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Knock Knock. I just wanted to add my 2cents as a STEPS student.


Emilietta Ettlin has helped me more than any ballet teacher ever did. Your daughter could learn more in one day from her class than she’s learned in years of ballet, no exaggeration. She carefully builds each class around very helpful concepts. Her ballet class is listed as “advanced beginner”, but is appropriate for everyone through the most advanced levels. Emiletta privately coaches many young students from “big name” schools in New York and is good working with all ages. She can somehow construct a class which will benefit everyone from the recreational adult, to a serious 11 year old, to a professional dancer. She emphasizes working correctly from an anatomical perspective, while simultaneously building strength. In my humble opinion, she is the most talented teacher around, she LOVES to teach, and will be very available for any questions. Her class is not too crowded (they don’t know what they’re missing), and attracts a real mixed bag of ages and abilities. She really deserves more popularity. A real "secret weapon" for the lucky students who find her.


Yes, the floor barre can change your life. I wish I had before and after pictures.



Willy Burmann is another teacher whose knowledge I would completely trust and respect. His barre is extremely fast (it’s fairly “set”—so it “appears” like everyone is catching on quickly to his rapid fire demonstrations—but they’re just used to it). If you survive barre, his center really isn’t too hard. Simple adagio and tendu. Lots of difficult pirouettes in attitude en dehors, short and deceptive petit allegro (looks easy until you get all tangled up), and often a manege on Saturdays (you have to stay sharp and try to pick a group to go with will travel the same rate as you—the pros move a LOT more than you think) He’s got a dry sense of humor and is fairly blunt with the corrections. A self-effacing dancer who is serious about working, yet isn’t afraid to look bad will do best in this class. If your DD is insecure and takes things to seriously, she may be put off. He’s not mean, or a yeller or anything, just very dry sense of humor. A kid might not “get” it. I can tell that he really cares about his students and is a very thoughtful, talented teacher. No pretensions at all and is actually a friendly person. There are always famous dancers in his class so it would be fun for DD if she wanted that sort of experience. I really learn a lot in his class, both from him and from watching the other students.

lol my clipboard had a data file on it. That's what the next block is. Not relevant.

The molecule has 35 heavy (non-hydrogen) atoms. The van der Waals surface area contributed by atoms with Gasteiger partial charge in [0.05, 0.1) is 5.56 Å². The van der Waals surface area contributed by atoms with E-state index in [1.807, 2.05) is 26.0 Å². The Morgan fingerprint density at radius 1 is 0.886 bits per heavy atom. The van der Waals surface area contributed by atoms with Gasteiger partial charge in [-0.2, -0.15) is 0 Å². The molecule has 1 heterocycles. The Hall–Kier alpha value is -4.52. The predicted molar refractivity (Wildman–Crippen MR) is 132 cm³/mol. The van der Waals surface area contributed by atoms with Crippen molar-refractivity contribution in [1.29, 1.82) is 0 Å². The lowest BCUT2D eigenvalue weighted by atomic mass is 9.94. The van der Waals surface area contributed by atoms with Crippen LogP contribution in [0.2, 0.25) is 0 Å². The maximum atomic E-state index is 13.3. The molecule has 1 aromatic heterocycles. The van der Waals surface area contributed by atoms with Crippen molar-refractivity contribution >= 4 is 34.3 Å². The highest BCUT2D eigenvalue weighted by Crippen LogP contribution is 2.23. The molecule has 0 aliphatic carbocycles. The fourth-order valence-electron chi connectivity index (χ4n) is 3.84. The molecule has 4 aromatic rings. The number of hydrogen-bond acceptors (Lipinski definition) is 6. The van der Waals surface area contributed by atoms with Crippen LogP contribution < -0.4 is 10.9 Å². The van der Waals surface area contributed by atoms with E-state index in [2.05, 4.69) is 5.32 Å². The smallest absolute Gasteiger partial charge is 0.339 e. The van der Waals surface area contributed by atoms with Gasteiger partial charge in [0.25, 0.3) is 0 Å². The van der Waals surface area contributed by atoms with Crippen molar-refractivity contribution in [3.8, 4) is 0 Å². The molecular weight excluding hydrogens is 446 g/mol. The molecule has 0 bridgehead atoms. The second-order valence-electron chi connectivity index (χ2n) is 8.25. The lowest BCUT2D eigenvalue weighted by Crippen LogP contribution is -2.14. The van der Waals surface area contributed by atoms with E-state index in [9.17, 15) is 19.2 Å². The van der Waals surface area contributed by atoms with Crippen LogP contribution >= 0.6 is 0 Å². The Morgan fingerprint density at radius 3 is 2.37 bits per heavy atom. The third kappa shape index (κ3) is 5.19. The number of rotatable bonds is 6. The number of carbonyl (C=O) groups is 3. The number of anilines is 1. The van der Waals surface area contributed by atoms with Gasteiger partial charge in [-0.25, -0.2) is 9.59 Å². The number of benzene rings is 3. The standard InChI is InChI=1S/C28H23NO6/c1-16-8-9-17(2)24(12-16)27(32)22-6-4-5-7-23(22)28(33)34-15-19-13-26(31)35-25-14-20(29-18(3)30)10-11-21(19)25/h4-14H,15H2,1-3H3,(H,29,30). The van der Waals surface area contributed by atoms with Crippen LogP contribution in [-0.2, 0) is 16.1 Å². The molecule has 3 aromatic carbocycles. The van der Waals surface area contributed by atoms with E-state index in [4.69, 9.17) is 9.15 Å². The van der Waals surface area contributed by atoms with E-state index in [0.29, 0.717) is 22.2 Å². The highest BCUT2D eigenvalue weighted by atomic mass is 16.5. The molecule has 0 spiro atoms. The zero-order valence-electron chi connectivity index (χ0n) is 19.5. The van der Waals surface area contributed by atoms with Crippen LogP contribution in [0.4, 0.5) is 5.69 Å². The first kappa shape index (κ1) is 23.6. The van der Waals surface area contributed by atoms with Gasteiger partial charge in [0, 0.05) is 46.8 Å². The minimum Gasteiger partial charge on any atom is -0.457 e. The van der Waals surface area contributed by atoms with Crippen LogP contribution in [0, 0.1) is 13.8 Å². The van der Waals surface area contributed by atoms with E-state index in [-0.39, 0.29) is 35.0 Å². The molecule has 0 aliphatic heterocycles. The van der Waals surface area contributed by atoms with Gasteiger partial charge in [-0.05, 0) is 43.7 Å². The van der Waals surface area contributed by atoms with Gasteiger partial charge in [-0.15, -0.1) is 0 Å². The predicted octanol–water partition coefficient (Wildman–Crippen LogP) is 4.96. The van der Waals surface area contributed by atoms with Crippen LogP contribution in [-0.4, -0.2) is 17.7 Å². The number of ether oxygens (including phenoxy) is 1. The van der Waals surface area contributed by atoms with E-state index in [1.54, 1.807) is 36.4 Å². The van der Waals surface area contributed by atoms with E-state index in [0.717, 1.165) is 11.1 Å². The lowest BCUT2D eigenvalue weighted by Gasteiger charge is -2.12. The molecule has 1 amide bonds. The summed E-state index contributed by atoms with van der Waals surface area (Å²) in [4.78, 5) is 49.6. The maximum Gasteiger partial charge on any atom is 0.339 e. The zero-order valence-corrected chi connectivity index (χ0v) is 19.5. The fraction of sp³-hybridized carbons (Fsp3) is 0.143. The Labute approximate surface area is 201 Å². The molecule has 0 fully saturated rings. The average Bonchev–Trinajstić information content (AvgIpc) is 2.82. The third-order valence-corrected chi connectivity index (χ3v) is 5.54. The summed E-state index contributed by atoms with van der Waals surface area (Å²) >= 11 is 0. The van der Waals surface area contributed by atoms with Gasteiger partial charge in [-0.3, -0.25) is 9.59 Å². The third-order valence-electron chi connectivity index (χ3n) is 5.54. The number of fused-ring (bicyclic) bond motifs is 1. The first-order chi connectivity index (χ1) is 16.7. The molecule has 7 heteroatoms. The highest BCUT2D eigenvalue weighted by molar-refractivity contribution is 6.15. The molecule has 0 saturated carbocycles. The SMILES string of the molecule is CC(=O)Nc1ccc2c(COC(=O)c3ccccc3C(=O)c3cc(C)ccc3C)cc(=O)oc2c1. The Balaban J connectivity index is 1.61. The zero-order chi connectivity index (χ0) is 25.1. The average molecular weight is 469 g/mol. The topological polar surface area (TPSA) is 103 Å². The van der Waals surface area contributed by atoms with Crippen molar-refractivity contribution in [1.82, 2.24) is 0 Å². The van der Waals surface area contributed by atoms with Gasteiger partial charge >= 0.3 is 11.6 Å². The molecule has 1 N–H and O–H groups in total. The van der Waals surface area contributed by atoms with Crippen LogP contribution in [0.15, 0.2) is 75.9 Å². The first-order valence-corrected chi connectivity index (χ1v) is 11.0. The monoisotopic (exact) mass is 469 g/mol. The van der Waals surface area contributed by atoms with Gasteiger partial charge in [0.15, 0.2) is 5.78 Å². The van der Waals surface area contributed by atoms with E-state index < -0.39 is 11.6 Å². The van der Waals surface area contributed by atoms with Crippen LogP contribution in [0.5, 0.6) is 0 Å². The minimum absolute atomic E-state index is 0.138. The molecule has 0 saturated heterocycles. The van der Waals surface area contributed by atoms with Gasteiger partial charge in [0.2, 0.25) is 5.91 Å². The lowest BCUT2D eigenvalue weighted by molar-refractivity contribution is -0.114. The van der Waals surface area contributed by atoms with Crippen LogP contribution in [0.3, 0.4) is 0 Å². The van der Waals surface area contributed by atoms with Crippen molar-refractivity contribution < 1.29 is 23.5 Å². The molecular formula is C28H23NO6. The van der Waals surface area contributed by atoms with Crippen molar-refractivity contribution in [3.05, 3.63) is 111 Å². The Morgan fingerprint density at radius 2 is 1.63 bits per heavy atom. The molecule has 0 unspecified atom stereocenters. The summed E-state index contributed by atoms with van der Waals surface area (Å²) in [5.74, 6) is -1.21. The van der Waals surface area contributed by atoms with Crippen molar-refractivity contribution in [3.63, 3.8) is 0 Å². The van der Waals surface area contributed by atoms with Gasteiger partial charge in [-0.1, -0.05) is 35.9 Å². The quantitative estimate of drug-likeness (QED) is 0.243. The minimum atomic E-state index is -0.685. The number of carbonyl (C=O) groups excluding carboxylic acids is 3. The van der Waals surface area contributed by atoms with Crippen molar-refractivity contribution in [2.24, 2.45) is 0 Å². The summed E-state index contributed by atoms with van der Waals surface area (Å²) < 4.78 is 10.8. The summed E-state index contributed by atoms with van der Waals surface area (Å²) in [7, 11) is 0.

Fabrice Herrault, David Howard, Michael Vernon…they’re all good. I like David Howard’s class but he doesn’t give any corrections. Challenging petit allegro and nice use of envelopee and pas de cheval at the barre to build rhythm. Fabrice gives a solid class with lots of turns and a broad sweeping use of the arms. Taste of a French style. Michael Vernon’s Int/Adv class is MUCH harder than his Beg/Int class. He gives quite a long barre. Good for basic work.


I’d be happy to give further hints if knew the age and experience of your kid.

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LRS, I think it's pretty obvious that there are going to be many opinions on this whole front. Everyone has a different idea, based upon their abilities and interests as to what is "good" or "better" or "advanced". :blink:


Just remember to remind your daughter that there is a very broad range of people in these classes: you and have a "little old lady" in her sweat shirt and dance skirt - even with pointe shoes on :o , next to a strapping young man, a gaggle of teenagers who are taking class during their prime school's break, to visiting dancers returning home from their companies, to middle aged :speechless: women who are doing their thing.


It's not scary for most - if anything it can be more relaxing. Play it by ear and wait till the time comes - you're daughter may be too tired from her YAGP activities to even think about anything else. :shrug:

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I am curious about the minimum age for these classes? Can advanced 14-15 year olds fit in? Are they rude to students who may get confused on a combination or two? Or could this type of student just stay to the back of the second group and blend in?

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Can advanced 14-15 year olds fit in?


This is New York City. Nobody fits in. BW is right. You'll get a little old lady who can barely stand up next to a 13 year old prepro student next to a principal dancer from ABT. Some classes more so than others, but a 14-15 year old advanced student will do just fine. Most teachers seem to enjoy having the young ones in class and give them some extra attention.

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No question about "advanced 14-15 year olds fitting in - and some 12 1/2 and 13 year olds. Have fun, follow ballet etiquette - such as waiting your turn to go across in center... And your younger dancers might even want to go up and introduce themselves to the teacher before the start of class. :flowers:

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to middle aged  women who are doing their thing

As a middle aged woman who has taken class at Steps there is every walk of life in class. The teachers were great and everyone just went into the class to get what ever they could out of it. No one seemed to mind the age range and in one of my classes it was 12 to 60+. I hear the old lady in red with the pointe shoes is quite famous. Like any place there were teachers that were fun and others that just taught didn't give much feedback but no one was mean.

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Have fun, follow ballet etiquette - such as waiting your turn to go across in center


Don't wait too long though. In some classes you'll never get a chance to go if you aren't a bit aggressive about getting your turn. These classes don't have neat lines which rotate. :flowers:

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These classes don't have neat lines which rotate. :flowers:

lampwick, could you please elaborate?